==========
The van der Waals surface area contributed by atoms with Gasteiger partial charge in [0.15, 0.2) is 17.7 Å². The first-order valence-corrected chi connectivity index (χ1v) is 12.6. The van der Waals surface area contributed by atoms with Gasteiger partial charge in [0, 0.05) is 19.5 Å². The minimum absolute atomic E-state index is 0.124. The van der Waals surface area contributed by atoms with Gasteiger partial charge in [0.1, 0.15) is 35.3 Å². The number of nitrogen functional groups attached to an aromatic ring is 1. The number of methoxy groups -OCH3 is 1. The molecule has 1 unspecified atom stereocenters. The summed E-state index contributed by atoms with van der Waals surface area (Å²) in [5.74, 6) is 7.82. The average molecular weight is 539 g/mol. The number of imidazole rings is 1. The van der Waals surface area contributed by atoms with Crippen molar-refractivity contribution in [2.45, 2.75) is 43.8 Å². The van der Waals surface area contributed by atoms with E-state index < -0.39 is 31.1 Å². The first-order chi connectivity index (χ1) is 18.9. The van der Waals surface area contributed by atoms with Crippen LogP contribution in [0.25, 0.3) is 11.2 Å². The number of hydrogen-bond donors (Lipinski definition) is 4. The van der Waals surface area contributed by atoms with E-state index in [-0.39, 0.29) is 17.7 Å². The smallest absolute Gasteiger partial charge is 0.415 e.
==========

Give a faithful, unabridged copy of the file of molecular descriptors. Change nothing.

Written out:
The van der Waals surface area contributed by atoms with Gasteiger partial charge in [0.15, 0.2) is 17.7 Å². The first-order valence-corrected chi connectivity index (χ1v) is 12.6. The van der Waals surface area contributed by atoms with Gasteiger partial charge in [0, 0.05) is 19.5 Å². The minimum absolute atomic E-state index is 0.124. The van der Waals surface area contributed by atoms with Gasteiger partial charge in [0.1, 0.15) is 35.3 Å². The number of nitrogen functional groups attached to an aromatic ring is 1. The number of methoxy groups -OCH3 is 1. The molecule has 1 unspecified atom stereocenters. The summed E-state index contributed by atoms with van der Waals surface area (Å²) in [5.74, 6) is 7.82. The average molecular weight is 539 g/mol. The number of imidazole rings is 1. The van der Waals surface area contributed by atoms with Crippen molar-refractivity contribution in [2.45, 2.75) is 43.8 Å². The van der Waals surface area contributed by atoms with E-state index < -0.39 is 31.1 Å². The first-order chi connectivity index (χ1) is 18.9. The van der Waals surface area contributed by atoms with Crippen LogP contribution in [0.25, 0.3) is 11.2 Å². The number of hydrogen-bond donors (Lipinski definition) is 4. The van der Waals surface area contributed by atoms with E-state index in [-0.39, 0.29) is 17.7 Å². The smallest absolute Gasteiger partial charge is 0.415 e.